Get Your Git On – Matt Radford
Innovate continued with an engaging talk on how Matt’s team has integrated version control and attacked the problems of syncing between dev, stage and production versions of their WP-powered products. Here’s the slides:
Training Clients on how to use WordPress – Brian Duffy
This seems to be one of the most talked about presentations of the weekend. An unpromisingly uncontroversial, if important, subject turned out to be a passionate argument in favour of consolidation over innovation as a priority for the WP community. Brian argued that Matt Mullenweg’s aim of growing WP to power 50% of active websites needs to be achieved through training. He used the analogy of MS Word. How did MS Word become the standard for word processing software? By MicroSoft aggressively going to businesses, educational institutions, and other organsisations, talking up the benefits of the software and offering training on how to use it. Brian argued that we need to do the same for WordPress, and encourage adoption of it as a new standard for web publishing. Without such consolidation, Brian argued, some big company might well introduce a product that can steal WP’s current >20% share of the web from under us if we are not careful. He mentioned that there are already many cheap or gratis WYSIWYG web publishing platforms competing with WP out there, all of which offer people cheaper and easier ways to screw up web design. It was an impassioned plea I think for us to stand strong in our professionalism and not deny that good web design isn’t easy, it’s hard. But with WP, and good WP training, we can help people realise successful websites.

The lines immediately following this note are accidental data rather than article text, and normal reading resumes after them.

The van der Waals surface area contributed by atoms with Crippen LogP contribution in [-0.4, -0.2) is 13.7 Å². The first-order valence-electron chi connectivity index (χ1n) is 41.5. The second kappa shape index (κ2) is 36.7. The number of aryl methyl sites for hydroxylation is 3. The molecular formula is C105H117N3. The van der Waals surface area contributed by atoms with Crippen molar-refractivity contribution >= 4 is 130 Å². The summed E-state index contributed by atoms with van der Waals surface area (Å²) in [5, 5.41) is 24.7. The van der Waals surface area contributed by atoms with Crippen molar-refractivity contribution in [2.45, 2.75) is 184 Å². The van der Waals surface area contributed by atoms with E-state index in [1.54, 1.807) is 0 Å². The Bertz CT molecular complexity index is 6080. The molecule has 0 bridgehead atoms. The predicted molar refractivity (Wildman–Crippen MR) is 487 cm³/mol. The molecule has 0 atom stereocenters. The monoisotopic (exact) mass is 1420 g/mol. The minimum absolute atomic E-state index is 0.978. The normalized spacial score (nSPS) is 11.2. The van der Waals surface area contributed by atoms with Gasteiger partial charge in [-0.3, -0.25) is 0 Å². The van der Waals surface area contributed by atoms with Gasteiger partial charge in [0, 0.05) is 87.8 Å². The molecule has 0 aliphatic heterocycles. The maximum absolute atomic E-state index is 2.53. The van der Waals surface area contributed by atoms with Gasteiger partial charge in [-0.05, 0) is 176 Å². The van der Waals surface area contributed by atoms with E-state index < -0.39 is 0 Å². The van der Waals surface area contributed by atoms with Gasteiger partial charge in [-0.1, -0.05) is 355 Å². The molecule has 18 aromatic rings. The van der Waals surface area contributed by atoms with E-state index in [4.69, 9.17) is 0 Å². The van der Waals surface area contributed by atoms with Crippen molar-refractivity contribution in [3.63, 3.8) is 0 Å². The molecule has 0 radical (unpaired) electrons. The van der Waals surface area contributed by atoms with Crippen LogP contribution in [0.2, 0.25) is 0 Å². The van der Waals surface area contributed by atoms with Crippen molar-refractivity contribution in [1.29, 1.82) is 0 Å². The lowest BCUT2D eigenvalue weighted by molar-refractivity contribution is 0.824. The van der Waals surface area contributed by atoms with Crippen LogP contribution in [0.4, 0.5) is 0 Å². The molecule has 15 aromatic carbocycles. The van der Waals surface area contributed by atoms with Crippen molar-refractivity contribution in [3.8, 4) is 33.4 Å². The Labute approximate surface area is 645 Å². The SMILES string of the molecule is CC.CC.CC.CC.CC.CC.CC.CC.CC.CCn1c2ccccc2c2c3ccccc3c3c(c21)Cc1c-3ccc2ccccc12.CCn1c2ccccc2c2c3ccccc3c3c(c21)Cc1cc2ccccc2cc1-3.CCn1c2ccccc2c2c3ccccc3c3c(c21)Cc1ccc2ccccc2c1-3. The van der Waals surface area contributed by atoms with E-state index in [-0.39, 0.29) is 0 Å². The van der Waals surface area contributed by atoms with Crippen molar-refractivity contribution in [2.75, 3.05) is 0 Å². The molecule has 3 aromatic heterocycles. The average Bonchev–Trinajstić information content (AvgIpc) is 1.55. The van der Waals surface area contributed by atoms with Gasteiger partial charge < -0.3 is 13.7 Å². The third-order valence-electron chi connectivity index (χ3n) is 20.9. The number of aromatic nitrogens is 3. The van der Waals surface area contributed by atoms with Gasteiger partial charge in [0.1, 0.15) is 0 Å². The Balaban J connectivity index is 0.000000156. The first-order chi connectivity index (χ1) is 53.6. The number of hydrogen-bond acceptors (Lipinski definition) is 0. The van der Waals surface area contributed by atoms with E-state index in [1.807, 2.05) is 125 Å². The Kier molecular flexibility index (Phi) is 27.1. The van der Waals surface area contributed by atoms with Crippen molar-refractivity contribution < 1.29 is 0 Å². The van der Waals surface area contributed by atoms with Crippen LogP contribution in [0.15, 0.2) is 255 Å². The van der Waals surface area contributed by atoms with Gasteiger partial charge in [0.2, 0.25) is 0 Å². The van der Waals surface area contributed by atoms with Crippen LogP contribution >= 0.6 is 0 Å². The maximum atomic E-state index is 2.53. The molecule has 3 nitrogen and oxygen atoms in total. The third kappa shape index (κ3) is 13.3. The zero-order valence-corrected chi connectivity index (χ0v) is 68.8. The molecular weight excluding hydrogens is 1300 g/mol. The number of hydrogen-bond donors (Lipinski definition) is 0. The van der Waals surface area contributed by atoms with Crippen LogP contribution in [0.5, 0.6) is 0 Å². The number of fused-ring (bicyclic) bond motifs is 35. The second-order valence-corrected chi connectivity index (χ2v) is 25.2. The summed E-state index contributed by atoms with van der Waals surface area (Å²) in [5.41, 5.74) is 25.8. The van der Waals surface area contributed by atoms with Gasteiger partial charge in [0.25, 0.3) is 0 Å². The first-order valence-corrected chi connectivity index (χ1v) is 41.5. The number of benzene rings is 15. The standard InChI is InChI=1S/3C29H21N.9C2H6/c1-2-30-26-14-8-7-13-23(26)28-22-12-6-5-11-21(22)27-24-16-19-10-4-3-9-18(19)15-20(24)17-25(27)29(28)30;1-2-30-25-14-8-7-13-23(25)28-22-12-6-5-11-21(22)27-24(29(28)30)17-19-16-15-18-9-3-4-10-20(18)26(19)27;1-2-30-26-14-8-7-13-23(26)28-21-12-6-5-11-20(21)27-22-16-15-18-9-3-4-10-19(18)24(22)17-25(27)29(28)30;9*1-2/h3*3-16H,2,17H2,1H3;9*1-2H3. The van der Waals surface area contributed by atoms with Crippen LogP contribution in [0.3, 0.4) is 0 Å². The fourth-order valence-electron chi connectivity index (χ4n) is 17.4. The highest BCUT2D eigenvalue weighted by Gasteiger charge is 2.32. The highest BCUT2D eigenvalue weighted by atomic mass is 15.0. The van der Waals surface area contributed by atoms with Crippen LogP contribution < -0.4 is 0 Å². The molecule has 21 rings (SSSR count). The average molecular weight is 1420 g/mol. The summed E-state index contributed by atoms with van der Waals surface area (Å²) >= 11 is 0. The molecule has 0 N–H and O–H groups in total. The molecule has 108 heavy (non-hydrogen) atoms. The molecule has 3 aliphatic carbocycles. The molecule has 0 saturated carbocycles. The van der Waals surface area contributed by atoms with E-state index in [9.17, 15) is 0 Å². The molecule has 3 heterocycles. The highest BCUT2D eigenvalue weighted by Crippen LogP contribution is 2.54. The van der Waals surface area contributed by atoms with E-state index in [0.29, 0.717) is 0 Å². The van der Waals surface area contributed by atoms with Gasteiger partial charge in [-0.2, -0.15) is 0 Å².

Making WordPress realtime –Josh Hillier
Another much talked-about presentation, Josh explores the cutting edge of using WP as a platform for modern web applications that deal with ‘real time’ data. Here’s the slides:
While all this was going on WP co-creator Mike Little hosted a two hour workshop in Think & Smile with a Hands-on introduction to WordPress. This is kind of like going to a conference on electrical engineering and having Tesla himself as a workshop tutor, so must have been a boon for all concerned.
Catering for WordPress – Kirsty Burgoine
First after lunch, Kirsty spoke about her major project MyEChef, a portal and network for catering professional, built on the WordPress multi-site platform. This complex project certanly seemed to impress Mike Little, WP co-creator, who was watching and congratulated Kirsty on wrangling WP Multisite in such a way.
Content manage everything! – Mark Wilkinson